Understanding Homelessness

Homelessness is a complex issue and every story is different. Here is some basic information around homelessness in Minnesota, along with links to learn more about each of these topics.


Understanding Homelessness
Understanding Homelessness

Who experiences homelessness in Minnesota?

Minnesotans experiencing homelessness are moms and dads, sons and daughters, and grandmothers and grandfathers. They are people you would recognize as appearing homeless, and they are also kids in your child's class, people working full-time. Sometimes people experience homelessness for just a few days before returning to stability. Other times, the journey back to stability takes weeks, months, or years.

On October 25th, 2018, there were at least 10,233 people experiencing homelessness in Minnesota. It was estimated that there were 15,000 people homeless on a given night in Minnesota in 2015, with around 40,000 Minnesotans experiencing homelessness in a given year. Estimates for 2018 will be available soon.

On that night in October of 2018, 40% of people experiencing homelessness (or 4,072) were counted in Hennepin County. Children and youth made up 43% of those experiencing homelessness in Hennepin County. Five hundred people who were identified in Hennepin County were age 55 or older -- a 25% increase over the 2015 count.

The 10,233 people counted in October of 2018 all met the federal definition of homelessness. You can read the full definition here, but it essentially requires that a person lacks a fixed, regular, and adequate nighttime residence and is primarily spending nights in shelter or in public or private places not meant for human habitation.

Other definitions of homelessness include people who are "doubling up" or staying with a friend, but St. Stephen's generally uses the federal definition to align with funding requirements.

For more information about who experiences homelessness in the Twin Cities, this article is very helpful: Getting a handle on the size of the homeless population in the Twin Cities, MinnPost.

Why are people in Minnesota experiencing homelessness?

There is only one thing that people experiencing homelessness have in common: they don't have a stable place to live.

Homelessness is the result of complicated, systemic traumas. Actions and events that lead to homelessness cannot be reduced to voluntary choices made by individuals and families.

A fundamental reason that people are experiencing homelessness is that there is not enough affordable housing in Minnesota. Read more about that issue here: Affordable Housing.

Another fundamental reason that people experience homelessness in Minnesota is that the minimum wage is not a bridge out of poverty. In Minnesota, a household must earn more than $39,000 per year to afford the average 2-bedroom rental while leaving enough of their income for food and other needs. Learn more about this issue here: Economic Stability.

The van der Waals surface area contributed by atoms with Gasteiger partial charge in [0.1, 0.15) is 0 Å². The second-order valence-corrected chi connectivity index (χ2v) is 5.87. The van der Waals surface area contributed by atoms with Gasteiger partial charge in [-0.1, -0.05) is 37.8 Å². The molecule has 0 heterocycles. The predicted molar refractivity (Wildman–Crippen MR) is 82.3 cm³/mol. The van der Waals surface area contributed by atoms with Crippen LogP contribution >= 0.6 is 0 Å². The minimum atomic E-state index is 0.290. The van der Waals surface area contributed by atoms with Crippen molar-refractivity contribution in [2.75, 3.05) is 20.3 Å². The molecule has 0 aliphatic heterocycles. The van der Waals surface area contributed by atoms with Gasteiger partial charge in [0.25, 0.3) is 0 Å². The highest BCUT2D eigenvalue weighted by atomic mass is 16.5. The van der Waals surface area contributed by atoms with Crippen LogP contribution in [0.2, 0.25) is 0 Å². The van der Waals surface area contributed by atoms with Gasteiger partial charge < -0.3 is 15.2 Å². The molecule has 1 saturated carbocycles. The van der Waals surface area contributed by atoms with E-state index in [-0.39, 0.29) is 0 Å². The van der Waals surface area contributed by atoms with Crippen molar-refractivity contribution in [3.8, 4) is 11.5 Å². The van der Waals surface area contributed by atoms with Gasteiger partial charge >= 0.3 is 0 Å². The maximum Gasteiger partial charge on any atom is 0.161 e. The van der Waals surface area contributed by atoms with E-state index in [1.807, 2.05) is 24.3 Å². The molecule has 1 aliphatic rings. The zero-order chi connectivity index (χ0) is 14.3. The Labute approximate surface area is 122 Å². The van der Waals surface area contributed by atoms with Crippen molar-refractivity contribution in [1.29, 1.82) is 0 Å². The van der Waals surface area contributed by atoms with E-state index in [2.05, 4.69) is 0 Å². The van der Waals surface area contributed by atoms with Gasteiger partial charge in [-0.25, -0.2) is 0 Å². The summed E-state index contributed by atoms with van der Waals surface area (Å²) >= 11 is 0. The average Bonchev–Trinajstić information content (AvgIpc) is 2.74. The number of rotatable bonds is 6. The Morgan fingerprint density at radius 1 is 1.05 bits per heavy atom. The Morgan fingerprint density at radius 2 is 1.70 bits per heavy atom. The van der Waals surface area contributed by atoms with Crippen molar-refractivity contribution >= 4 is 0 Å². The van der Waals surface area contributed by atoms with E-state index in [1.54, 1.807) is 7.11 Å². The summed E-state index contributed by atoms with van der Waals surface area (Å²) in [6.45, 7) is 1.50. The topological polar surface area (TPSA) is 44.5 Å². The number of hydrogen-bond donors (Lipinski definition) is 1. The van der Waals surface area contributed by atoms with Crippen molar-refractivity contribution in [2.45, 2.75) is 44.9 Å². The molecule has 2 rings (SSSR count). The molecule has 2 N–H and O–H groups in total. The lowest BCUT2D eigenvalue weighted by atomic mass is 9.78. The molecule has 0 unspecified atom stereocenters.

Evictions are another major challenge in our community. Evictions create housing instability in the short-term when families and individuals lose their immediate housing, and limiting housing access in the long-term since property owners frequently screen out potential tenants who have prior evictions. Our friends at CommonBond Communities have a must-read article on "Four Myths About Evictions."

It would be irresponsible to talk about why people experience homelessness without acknowledging the impact of systemic racism.  In Hennepin County, Indigenous residents experience homelessness at 23 times the rate of white residents, and Black or African American residents experience homelessness at 15 times the rate of white residents. This highlights the white supremacy inherent in systems that prevent people from building wealth and credit, and consequently, maintaining stable housing. Here are some resources for learning more about racial disparities in homelessness and their roots:

The National Alliance to End Homelessness - "Racial Inequality"

"A Pileup of Inequities: Why People of Color are Hit Hardest by Homelessness" (Pew Trusts)

"Homelessness is a Symptom of Racism" (Huffington Post)

For more information about why people are experiencing homelessness, this article is a great start: Start by knowing why: 5 reasons people are homeless in Minnesota, MinnPost.

What can we do to end homelessness?

St. Stephen's ends homelessness for individuals and families every day. Through prevention, targeted intervention, and Housing First practices, we support people in stabilizing and rebuilding their lives.

To learn more about what needs to be done to end homelessness on a larger scale in Minnesota, view our Advocacy Agenda and sign up for the Advocacy in ACTion Network. The first place to start would be contacting your legislators to let them know you want more affordable housing in Minnesota.

Homelessness Ends With You.

Learn more about homelessness in Minnesota.
Send a note to your legislator to advocate for systems change.
You can make a difference.


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